Is a Christian Society a Better One?

Christians who argue that no society can be a good society without Christianity need a history lesson. They need to study some of the great societies of the past, like Greece during the golden ages, or The Roman Empire, or several of the dynasties in ancient China, or the Islamic Empire under Muhammad, or the historic Japanese culture. None of these societies were Christian ones, but they were great societies by all standards of history. And yes, there was corruption in every one of these societies too, just like any ancient or modern society, even Biblical Judaism and Christian America.

If Christians want to maintain that a Christian society is a better society, then just let them volunteer to go back in time to medieval Christianity and see if they like it. Probably all Christians today would be branded as heretics and persecuted or burned to death. And if today’s Christians will say that medieval Christianity doesn’t represent true Christianity, then which Christian society does truly represent true Christianity? Even in the first few years of the early church there was corruption. There was sin in the camp (Acts 5); grumbling about food (Acts 6); and a major dispute that threatened to split the church (Acts 10-11, 15; Galatians 2). Then there were the constant disputes among these Christians over a very wide assortment of issues (I & II Corinthians). I could go on and talk of Calvin’s Geneva, the Crusades, the Inquisitions, witch trials, or any period in the history of America too, with black slavery, the Salem witchcraft trials, Manifest Destiny, and our treatment of women and minorities, to mention just a few.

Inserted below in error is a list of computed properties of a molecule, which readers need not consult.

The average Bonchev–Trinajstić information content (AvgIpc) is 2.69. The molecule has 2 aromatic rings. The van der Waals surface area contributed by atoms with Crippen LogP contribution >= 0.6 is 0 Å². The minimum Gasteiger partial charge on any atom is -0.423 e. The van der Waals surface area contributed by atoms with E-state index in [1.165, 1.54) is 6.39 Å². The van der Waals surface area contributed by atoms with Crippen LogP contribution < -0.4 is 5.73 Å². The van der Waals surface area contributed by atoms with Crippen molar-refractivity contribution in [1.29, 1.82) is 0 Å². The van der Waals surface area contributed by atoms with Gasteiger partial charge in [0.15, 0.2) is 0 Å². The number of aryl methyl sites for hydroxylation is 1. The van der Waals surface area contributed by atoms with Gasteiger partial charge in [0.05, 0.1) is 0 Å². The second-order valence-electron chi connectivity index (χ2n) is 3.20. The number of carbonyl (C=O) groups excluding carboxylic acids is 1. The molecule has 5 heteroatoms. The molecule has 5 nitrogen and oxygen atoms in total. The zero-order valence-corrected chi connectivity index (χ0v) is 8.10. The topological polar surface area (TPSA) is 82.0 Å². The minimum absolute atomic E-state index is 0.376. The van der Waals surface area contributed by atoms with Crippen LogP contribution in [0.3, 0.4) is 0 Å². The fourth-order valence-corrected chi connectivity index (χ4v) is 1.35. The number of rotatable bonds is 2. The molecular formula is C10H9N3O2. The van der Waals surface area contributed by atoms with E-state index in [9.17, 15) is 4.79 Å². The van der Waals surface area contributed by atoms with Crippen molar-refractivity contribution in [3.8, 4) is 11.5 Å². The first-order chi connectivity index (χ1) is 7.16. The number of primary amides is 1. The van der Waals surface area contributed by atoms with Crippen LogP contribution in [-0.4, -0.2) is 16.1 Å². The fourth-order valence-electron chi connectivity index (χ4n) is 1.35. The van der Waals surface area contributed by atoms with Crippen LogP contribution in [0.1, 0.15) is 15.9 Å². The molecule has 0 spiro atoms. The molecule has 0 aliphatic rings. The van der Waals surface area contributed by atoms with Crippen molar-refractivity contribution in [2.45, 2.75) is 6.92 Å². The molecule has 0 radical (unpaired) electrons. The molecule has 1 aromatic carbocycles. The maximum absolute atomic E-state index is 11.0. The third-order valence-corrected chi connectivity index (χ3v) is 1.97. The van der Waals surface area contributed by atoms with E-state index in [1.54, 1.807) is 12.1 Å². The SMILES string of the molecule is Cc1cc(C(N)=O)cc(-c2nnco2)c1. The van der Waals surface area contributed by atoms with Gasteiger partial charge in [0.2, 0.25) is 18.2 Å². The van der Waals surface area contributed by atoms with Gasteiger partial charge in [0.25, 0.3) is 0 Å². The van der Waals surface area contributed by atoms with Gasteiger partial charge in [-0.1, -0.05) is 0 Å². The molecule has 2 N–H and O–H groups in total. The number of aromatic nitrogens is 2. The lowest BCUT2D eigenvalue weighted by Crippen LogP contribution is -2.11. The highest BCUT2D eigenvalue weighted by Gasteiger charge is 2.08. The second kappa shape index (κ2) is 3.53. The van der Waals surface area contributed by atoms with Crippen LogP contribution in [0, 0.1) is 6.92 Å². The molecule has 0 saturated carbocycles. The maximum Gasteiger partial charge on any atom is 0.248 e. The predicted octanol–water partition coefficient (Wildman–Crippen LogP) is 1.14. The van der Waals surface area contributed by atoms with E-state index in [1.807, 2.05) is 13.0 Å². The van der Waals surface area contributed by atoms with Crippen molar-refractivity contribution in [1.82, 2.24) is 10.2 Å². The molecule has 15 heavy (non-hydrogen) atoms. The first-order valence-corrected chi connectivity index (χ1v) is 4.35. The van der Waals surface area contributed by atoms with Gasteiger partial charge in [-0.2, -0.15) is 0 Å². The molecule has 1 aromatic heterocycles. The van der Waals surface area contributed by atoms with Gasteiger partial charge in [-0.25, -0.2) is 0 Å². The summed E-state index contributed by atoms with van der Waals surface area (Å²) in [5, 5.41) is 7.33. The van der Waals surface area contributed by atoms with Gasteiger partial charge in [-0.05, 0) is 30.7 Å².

Christian inclusivist scholar, Charles Kimball, argues that certain tendencies within religions cause evil. “Religious structures and doctrines can be used almost like weapons.” (p. 32). Religion becomes evil, according to Kimball, whenever religion: 1) has absolute truth claims; 2) demands blind obedience; 3) tries to establish the ideal society; 4) utilizes the end justifies any means when defending their group identity; or 5) when they see themselves in a holy war. He says, “A strong case can be made that the history of Christianity contains considerably more violence and destruction than that of most other major religions.” (p. 27) [When Religion Becomes Evil (Harper, 2002)].

Richard Dawkins, a world-renowned evolutionary biologist, has released a two-part video series in 2006, called “The Root of All Evil?: The God Delusion.” Dawkins describes God as the most unpleasant fictional character of all and he attacks religion as the cause for much of the pain and suffering in the world.

I just don’t see where a Christian society is a better one. And even if Christianity was the main motivator in starting most all early American universities, most all of our hospitals and many food kitchens, and the like, these things still would have been started anyway, if for no reason other than necessity. It just so happened that Christianity has reigned in America for a couple of centuries, that’s all.